The Marvelous, Miraculous Circus Science Machine
The anticipation is palpable in the Circus Science tent. Young visitors strain forward from their perches on chairs two sizes too big for them, or from front-row seats on the grass. After a windup and a fanfare on the kazoo, the countdown to the Marvelous, Miraculous Circus Machine begins.
“Five, four, three, two, one!” and the machine is set in motion by educator and clown Karen Bell. A tennis ball tethered to a pole sets a row of brightly colored “dominos” made from wooden two-by-fours tumbling against one another, which starts a model circus bandwagon in motion, which hits another set of dominos, which are designed to trip the next part of the machine. But suddenly everything comes to a halt.
As instructed by fellow educator and clown Robin Eurich, the kids all cheer nonetheless while Karen jumps up on stage and trips the next part of the machine by hand. Another set of clever cause-and-effect actions happen—sometimes without a hitch, and sometimes requiring more cheering and manual assistance. Finally, a cascade of Mardi Gras beads hits a drum and a cymbal with a satisfying liquid sound, and two helium balloons pop out of a box. And the crowd goes wild!
The Marvelous, Miraculous Circus Machine is a daily activity in the Circus Science tent. This area of the Circus Arts program is a partnership between the community outreach programs of the Circus Arts Conservatory (CAC), the Partnerships for Arts-Integrated Teaching (PAInT) program at the University of South Florida Sarasota-Manatee (USF), and a team of Folklife Festival staff, interns, and volunteers. We work together to keep the tent running like a slightly better-oiled version of the Marvelous, Miraculous Circus Machine. The activities are fun and educational, teaching basic principles of the physics, engineering, mechanics, and language arts behind the circus arts.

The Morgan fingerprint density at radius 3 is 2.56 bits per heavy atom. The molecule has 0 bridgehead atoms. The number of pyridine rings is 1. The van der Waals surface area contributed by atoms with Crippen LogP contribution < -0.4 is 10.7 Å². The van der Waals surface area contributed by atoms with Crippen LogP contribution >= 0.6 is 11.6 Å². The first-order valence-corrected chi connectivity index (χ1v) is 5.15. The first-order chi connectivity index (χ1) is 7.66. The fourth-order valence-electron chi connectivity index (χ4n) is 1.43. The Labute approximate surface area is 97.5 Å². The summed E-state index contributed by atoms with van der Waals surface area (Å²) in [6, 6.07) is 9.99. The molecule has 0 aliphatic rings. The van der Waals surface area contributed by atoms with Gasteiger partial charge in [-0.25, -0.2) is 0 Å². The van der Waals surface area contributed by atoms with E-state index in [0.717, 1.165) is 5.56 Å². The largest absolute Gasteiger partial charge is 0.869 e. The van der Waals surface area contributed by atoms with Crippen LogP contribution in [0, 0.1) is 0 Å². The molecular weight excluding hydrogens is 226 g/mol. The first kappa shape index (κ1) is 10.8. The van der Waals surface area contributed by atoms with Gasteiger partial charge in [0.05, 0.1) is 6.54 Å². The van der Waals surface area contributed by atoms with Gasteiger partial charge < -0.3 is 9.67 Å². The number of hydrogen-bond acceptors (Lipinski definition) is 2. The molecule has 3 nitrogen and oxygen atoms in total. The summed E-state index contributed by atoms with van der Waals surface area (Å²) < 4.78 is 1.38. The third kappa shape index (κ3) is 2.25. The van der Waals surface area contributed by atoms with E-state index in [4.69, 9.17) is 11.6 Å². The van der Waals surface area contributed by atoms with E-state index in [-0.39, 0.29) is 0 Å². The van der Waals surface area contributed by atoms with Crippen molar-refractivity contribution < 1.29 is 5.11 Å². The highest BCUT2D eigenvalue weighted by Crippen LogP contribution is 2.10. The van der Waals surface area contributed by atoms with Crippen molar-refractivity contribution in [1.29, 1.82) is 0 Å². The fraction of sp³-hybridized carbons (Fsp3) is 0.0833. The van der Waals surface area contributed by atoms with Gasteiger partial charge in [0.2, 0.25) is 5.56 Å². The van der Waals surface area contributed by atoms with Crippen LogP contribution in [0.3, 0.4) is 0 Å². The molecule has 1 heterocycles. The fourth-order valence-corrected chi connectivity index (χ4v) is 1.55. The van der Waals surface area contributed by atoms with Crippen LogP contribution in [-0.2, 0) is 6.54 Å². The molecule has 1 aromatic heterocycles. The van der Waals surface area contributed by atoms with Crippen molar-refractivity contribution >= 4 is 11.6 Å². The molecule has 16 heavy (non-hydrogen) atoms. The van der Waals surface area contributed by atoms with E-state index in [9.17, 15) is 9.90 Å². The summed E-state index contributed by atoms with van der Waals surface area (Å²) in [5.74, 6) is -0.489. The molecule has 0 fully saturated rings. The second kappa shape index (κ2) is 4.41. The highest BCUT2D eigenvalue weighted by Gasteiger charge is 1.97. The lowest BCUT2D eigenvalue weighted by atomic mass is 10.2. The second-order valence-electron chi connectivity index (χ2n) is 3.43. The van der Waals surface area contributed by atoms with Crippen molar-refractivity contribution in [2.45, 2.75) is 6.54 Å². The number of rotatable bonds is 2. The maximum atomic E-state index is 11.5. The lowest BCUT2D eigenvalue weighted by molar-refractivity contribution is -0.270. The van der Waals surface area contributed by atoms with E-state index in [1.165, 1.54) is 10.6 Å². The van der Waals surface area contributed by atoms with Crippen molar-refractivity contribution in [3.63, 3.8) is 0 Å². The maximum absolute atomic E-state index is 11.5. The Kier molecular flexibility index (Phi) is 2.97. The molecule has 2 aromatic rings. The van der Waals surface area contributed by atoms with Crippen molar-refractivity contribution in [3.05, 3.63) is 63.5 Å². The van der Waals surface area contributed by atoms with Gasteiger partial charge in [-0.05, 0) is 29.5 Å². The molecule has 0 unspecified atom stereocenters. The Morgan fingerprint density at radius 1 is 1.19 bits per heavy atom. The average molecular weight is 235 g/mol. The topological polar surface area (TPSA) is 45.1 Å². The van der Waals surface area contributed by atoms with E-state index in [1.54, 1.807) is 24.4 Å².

CAC and USF have experimented with many of the same activities in South Florida classrooms, then adapted them for the enjoyment of Festival visitors. Our team spent hours and hours of cutting out paper clowns and finger puppets, and gathering bird seed (for making your own juggling balls), feathers (to decorate paper-bag puppets), and pennies (to help balance the high-wire clown). Like each part of the Marvelous, Miraculous Circus Machine, each of our Circus Science workers has a role in keeping this incredibly complex kids’ area moving each day.
Check the daily schedule and come see the Marvelous Machine in action!
Betty J. Belanus is a curator and education specialist at the Center for Folklife and Cultural Heritage. She has curated the kids’ areas of the past four Folklife Festivals and celebrates her thirtieth anniversary of working on the Festival this year.